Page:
There’s a software product that I used to use — great functionality, super useful — but which always had a really ugly interface. It functioned fine, but looked clunky, dated, and unprofessional.
This product was recently acquired by a larger company who made some tweaks and relaunched it. In just a few weeks they vastly improved the UI, turning the product from ugly and dated into a beautiful, modern piece of software.
These changes were largely cosmetic, which means all it took to make them happen was hiring a talented designer. There are thousands of people out there who have the skills to make these improvements.
Yet the original company never hired that person — even though they knew their interface was ugly. Even though this was one of the top complaints from customers!
So why did it finally happen? Why did a problem that stagnated for so long get solved so easily and quickly under new leadership?
Every founder has biases. Very strong biases as to what they think is important and how they think things should get done. This is not a bad thing! A strong, clear POV is a crucial element to staying focused in the face of the endless options of building a company.
BUT! These biases are going to come out in the company. And the more tightly the founder is involved in every decision, the more these biases will show — for better and for worse.
I’m a very marketing-focused founder. That’s my background; that’s the element that I believe is crucial to success. This shows in many ways at MeetEdgar (the fact that our marketing team is currently larger than our product team is probably my most obvious tell).
Having these kind of biases is crucial to creating a strategy, but you need to make sure that as a founder you haven’t ingrained your biases so deeply that there’s no room for improvement.
One of the most common pieces of advice I hear is that the founder/CEO MUST be the final say on every hire. People say it’s important for maintaining culture and the integrity of the organization.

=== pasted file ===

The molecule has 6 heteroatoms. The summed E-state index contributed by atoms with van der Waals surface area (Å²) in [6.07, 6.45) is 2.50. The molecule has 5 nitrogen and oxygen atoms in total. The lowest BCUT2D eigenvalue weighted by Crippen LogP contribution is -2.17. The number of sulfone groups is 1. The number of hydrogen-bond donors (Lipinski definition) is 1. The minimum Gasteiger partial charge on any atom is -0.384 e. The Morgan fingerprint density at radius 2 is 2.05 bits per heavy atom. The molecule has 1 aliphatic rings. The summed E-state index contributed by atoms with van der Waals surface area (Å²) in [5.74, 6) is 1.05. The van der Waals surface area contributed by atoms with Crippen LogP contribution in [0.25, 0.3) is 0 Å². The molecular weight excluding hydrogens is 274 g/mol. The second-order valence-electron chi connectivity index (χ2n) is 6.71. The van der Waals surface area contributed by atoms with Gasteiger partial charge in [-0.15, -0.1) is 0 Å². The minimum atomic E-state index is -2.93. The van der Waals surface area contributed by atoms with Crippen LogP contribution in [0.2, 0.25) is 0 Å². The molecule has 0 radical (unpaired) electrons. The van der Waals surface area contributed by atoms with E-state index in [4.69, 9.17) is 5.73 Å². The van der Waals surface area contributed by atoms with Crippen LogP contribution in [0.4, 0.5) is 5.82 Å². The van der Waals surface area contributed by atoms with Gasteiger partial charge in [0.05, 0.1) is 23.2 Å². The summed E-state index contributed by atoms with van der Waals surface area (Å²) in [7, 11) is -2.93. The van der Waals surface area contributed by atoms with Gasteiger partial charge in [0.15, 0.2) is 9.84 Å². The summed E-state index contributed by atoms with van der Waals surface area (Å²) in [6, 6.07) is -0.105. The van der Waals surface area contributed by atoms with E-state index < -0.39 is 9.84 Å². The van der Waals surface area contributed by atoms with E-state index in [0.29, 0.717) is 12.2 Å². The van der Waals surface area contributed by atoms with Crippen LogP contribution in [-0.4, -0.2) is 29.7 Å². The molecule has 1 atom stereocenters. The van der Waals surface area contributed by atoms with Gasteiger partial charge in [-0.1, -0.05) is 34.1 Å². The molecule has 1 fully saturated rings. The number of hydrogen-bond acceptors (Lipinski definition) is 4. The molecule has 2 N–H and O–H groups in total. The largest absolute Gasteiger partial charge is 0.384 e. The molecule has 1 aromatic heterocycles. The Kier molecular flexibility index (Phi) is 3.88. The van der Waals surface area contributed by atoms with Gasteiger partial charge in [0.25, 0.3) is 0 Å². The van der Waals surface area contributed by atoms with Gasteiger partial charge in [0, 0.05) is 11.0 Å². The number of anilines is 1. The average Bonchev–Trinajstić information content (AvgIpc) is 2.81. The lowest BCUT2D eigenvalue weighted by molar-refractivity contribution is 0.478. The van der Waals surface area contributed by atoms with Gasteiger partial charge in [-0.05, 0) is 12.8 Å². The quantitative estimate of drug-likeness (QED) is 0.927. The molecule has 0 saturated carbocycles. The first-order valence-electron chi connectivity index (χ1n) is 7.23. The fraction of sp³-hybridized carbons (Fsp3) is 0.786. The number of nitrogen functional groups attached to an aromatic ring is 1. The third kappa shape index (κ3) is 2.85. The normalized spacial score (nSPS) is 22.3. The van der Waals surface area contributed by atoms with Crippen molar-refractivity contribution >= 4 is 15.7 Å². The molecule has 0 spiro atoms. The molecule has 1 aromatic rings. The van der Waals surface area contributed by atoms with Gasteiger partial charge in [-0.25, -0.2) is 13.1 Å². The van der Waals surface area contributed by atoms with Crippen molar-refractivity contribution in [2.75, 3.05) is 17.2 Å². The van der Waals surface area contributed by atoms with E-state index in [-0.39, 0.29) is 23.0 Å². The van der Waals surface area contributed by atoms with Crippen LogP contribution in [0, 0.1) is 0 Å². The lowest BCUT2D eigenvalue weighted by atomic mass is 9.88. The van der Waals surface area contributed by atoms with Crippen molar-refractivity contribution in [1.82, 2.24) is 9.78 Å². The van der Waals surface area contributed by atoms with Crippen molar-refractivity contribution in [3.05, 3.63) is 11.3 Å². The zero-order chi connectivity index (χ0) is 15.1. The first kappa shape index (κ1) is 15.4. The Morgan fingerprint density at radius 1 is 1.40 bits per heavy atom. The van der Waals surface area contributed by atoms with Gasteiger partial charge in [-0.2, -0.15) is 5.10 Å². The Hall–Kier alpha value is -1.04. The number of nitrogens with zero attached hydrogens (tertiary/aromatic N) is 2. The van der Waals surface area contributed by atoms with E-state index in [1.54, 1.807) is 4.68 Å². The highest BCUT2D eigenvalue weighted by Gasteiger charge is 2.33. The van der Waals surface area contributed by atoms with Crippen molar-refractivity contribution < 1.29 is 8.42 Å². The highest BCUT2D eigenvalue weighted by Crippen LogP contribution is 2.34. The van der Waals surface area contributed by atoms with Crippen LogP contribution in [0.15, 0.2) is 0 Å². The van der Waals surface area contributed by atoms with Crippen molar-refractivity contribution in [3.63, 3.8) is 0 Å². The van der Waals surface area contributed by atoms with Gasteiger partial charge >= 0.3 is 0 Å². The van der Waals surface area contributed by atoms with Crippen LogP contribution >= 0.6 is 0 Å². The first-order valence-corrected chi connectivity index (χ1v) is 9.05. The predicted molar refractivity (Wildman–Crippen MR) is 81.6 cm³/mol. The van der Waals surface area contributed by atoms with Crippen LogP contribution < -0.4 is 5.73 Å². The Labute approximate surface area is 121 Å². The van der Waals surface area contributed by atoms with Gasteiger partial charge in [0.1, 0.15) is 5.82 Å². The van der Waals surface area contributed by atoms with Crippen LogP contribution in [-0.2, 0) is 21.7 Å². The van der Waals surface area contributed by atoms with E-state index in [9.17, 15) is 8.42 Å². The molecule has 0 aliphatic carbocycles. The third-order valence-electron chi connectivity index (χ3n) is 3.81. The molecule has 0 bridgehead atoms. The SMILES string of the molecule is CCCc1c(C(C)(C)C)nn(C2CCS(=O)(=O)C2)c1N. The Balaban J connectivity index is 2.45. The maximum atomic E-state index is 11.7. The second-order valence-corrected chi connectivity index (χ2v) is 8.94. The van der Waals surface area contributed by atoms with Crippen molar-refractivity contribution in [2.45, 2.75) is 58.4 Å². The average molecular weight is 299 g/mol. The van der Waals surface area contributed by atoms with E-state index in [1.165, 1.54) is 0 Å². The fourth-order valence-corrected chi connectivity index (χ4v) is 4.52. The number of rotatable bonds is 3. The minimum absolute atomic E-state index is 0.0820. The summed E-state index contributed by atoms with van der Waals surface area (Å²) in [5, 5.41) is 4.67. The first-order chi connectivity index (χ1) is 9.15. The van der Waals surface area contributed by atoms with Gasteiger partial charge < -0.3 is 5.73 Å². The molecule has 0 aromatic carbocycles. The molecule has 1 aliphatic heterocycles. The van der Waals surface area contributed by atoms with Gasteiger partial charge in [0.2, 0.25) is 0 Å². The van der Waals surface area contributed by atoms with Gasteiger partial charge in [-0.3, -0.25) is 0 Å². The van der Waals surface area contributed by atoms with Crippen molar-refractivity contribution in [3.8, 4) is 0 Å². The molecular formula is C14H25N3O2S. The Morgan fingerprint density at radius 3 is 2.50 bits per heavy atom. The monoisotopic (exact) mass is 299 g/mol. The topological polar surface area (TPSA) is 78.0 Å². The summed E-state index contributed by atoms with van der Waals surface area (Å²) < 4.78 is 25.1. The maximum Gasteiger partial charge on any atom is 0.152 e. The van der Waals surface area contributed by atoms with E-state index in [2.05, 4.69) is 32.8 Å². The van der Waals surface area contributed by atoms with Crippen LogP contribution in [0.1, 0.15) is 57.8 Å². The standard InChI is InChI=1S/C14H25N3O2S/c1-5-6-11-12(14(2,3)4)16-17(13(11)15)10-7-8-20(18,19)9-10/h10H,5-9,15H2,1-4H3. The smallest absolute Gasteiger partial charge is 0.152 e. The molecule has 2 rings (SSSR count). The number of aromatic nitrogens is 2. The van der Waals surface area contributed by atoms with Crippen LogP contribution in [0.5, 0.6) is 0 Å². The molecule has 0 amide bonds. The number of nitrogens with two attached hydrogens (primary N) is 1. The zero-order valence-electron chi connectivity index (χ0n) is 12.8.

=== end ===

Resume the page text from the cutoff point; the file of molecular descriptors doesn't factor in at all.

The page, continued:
Our team at MeetEdgar is around 20 people, so I still have time to interview every new hire if I want to. But I don’t. In fact, I don’t speak with most new hires before they join. And I have a very good reason for doing so — I don’t want to be a single point of failure for my company.
In case you aren’t familiar with the term, a single point of failure (SPOF) is a part of a system that, if it fails, will stop the entire system from working.
Being the final say on new hires, as founders are often told to do, makes you the single point of failure. It means that your biases and your preferences are baked extremely deeply into the organization (since you’re vetting every single person). Even though others are involved, giving one person the final say creates a single point of failure.
In this article I’m going to ignore the obvious ethnic/gender/etc diversity implications of that — though that’s a really important element here as well — and dig more specifically into the work-skills side.
If you, the founder, weigh in on every hiring decision, it means you have now put HIRING, the thing that is the raw materials of a knowledge-worker company like a startup, into ONE person’s hands. One single point of failure.
That means if you (consciously or unconsciously) prefer people who are deeply conflict avoidant, you will end up with an organization without debate. If you have little patience for “people skills,” you’ll end up with an entire team devoid of them.
Do either of those sound like healthy long-term teams?
And to go back to the original story, you can also easily end up with some major talent blind spots. A business with a founder who doesn’t believe that the look of the product matters is always going to put less emphasis there. That’s fine; that’s a totally valid strategic choice. But when you combine that with SPOF hiring, the effects can be disastrous.
So what can you do instead?
In our hiring process, the only person who always has the final say on a new hire is the advocate (our term for manager) of that new hire’s team. To increase diversity of all varieties, we also do a culture-fit interview with people outside of the new person’s immediate team.
Every new person is vetted by leaders of the company, but those leaders may or may not include me as the founder/CEO. Sometimes I’m in on the process, but more often than not… I’m not.
If the founder is the only one who knows the culture of your company, then you haven’t built a culture: you’ve built a cult of personality. A culture is something that is made up of the core beliefs and values of everyone — because you hire based on those values, if you’ve done things right, every person has them!
If your business has multiple founders, I think it’s totally fine for them to take turns being the decision maker on every new hire (at least while that still scales). What we’re trying to avoid here is the SINGLE point of failure, or putting all of the weight on one human.
Remember — founding a business is hard work! But you make it even harder on yourself when you let your personal biases have too much influence on the company. By making sure other people on your team have a voice in the hiring process, not only will you avoid creating a single point of failure, you’ll have an easier time cultivating a well-rounded team that still adheres to your overall vision.
After all, if you hire people you trust, you should trust the people they hire as well.